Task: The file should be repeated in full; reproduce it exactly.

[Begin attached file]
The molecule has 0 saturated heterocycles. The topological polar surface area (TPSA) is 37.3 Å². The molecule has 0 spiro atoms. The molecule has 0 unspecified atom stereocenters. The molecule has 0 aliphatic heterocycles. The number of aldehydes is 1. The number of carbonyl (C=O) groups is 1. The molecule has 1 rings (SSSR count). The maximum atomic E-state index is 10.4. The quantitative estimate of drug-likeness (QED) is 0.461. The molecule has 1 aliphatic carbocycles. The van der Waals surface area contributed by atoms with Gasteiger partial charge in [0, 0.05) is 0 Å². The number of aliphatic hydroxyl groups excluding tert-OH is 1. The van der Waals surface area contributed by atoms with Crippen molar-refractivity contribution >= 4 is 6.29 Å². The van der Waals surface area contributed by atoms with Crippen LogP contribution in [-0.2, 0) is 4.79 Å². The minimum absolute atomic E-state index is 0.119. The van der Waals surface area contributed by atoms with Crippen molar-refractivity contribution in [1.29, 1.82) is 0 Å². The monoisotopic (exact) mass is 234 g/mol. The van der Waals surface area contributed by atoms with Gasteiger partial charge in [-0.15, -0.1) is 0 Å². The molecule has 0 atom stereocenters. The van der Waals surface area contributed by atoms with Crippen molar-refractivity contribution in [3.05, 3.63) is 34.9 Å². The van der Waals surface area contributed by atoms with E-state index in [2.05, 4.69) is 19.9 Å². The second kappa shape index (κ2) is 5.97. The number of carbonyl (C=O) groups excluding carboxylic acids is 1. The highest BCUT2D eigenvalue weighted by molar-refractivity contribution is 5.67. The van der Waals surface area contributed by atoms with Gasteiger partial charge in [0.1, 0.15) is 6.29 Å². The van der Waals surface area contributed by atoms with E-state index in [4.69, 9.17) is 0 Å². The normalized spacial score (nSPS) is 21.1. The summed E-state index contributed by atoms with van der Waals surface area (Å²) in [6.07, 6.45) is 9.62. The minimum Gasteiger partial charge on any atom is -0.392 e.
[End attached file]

The molecule has 0 saturated heterocycles. The topological polar surface area (TPSA) is 37.3 Å². The molecule has 0 spiro atoms. The molecule has 0 unspecified atom stereocenters. The molecule has 0 aliphatic heterocycles. The number of aldehydes is 1. The number of carbonyl (C=O) groups is 1. The molecule has 1 rings (SSSR count). The maximum atomic E-state index is 10.4. The quantitative estimate of drug-likeness (QED) is 0.461. The molecule has 1 aliphatic carbocycles. The van der Waals surface area contributed by atoms with Gasteiger partial charge in [0, 0.05) is 0 Å². The number of aliphatic hydroxyl groups excluding tert-OH is 1. The van der Waals surface area contributed by atoms with Crippen molar-refractivity contribution >= 4 is 6.29 Å². The van der Waals surface area contributed by atoms with Crippen LogP contribution in [-0.2, 0) is 4.79 Å². The minimum absolute atomic E-state index is 0.119. The van der Waals surface area contributed by atoms with Crippen molar-refractivity contribution in [1.29, 1.82) is 0 Å². The monoisotopic (exact) mass is 234 g/mol. The van der Waals surface area contributed by atoms with Gasteiger partial charge in [-0.15, -0.1) is 0 Å². The molecule has 0 atom stereocenters. The van der Waals surface area contributed by atoms with Crippen molar-refractivity contribution in [3.05, 3.63) is 34.9 Å². The van der Waals surface area contributed by atoms with E-state index in [2.05, 4.69) is 19.9 Å². The second kappa shape index (κ2) is 5.97. The number of carbonyl (C=O) groups excluding carboxylic acids is 1. The highest BCUT2D eigenvalue weighted by molar-refractivity contribution is 5.67. The van der Waals surface area contributed by atoms with Gasteiger partial charge in [0.1, 0.15) is 6.29 Å². The van der Waals surface area contributed by atoms with E-state index in [4.69, 9.17) is 0 Å². The normalized spacial score (nSPS) is 21.1. The summed E-state index contributed by atoms with van der Waals surface area (Å²) in [6.07, 6.45) is 9.62. The minimum Gasteiger partial charge on any atom is -0.392 e.